While in prison, he repented and wrote to the Holy Father and then received an unexpected phone call
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“My name is Pietro Maso. In July I’ll be 45, and I have been in prison for 22 years for killing my parents on April 17, 1991. I was evil. And yet Pope Francis had compassion for me. I wrote him a letter that was given to him by my spiritual father, Msgr. Guido Todeschini. And after a few days the pope called me. He and Don Guido are holy people.”
Thus begins the exclusive interview Pietro Maso granted to the Italian weekly Chi [Who], that appeared on newsstands on Wednesday, January 20, 2016. Maso murdered his parents on April 17, 1991, aided by three accomplices. In the interview, for the first time he reveals a dramatic episode: the phone call he received from Pope Francis, to whom he had written to express his repentance.
“This is Pope Francis …”
“It was 2013,” Maso recounts. “I had written to the pope, telling him: ‘I ask pardon for what I’ve done. I ask prayers for my work colleagues who have accepted me in spite of what I’ve done. I also ask a pray for those who work for peace.’ Don Guido, my spiritual director, sent it to him, and some days after, the pope called me.”
“You Holiness, I was worthless”
It was 10 a.m., “and the telephone rang … I responded and heard: ‘This is Francis, Pope Francis.’ Stunned, I said in a loud voice: ‘Your Holiness.’ Then I told him: ‘The one who used to go to the bar with his friends wasn’t worth anything compared to the Pietro of today; had I known, I would have behaved well from the beginning.’”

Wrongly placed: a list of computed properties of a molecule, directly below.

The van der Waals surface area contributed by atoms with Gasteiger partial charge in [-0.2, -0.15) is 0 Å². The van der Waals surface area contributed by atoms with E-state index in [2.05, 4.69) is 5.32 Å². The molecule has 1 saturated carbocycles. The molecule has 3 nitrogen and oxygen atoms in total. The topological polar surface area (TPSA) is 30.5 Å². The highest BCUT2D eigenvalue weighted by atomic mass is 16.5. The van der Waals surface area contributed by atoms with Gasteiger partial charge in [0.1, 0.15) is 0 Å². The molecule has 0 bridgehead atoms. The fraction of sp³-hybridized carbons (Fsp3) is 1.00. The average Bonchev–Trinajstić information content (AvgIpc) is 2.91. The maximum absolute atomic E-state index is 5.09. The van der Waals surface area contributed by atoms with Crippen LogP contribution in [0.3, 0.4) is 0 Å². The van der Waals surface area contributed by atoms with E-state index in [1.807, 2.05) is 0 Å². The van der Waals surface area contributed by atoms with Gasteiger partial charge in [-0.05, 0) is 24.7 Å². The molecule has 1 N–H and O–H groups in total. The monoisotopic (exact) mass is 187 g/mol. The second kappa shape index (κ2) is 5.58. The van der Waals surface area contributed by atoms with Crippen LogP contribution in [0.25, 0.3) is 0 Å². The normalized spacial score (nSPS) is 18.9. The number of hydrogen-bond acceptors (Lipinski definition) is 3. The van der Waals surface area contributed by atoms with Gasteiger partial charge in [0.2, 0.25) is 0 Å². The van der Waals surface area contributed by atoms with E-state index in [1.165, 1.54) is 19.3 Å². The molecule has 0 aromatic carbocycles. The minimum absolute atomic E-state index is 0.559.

Meeting God in prison
In the interview, Pietro, who while in prison drawing closer to the faith, said he also enjoyed the intercession of another Pope, St. John Paul II. “My crime was so horrendous that everyone wanted to write me off, even when I was in prison. Msgr. Todeschini was the only one to take me by the hand. Only he defended me against everyone. During Telepace broadcasts, he would say: ‘Now we have to ask ourselves how will these young men end up, especially Pietro Maso, who is the most hated. Are we going to bury him alive as he would deserve, or are going to reach out a hand and try to rehabilitate him, given how young he is? If we leave him there in prison, forgotten, we commit the same crime.’ His words reached Pope John Paul II. When he heard about what he was doing in my regard, he said, ‘Go forward.’”
“I lost everything”
Pietro Maso now has decided to change his life radically and dedicate himself to helping others. He is alone, because his bond with his wife, Stefania, is in crisis. “It’s over with her and not because I cheated on her or because we argued; our values have changed, many things have changed. I lost my job and my woman at the same time. I lost everything. But this time, not through my own fault. I sought to do good, to give my best.”
Moving to Spain
Maso has now moved to Spain, where here he wants to open a rehabilitation center. “I want to create a house in Valencia that welcomes those who have made mistakes and are on the street. I want to give a different meaning to my life. Only the foreigner understands the stranger; only those who have been in prison understand someone who’s been in prison; only those who have messed up understand someone who’s made mistakes. I’m not worth anything, but this idea deserves more than me.”
Translated from the Italian by Diane Montagna.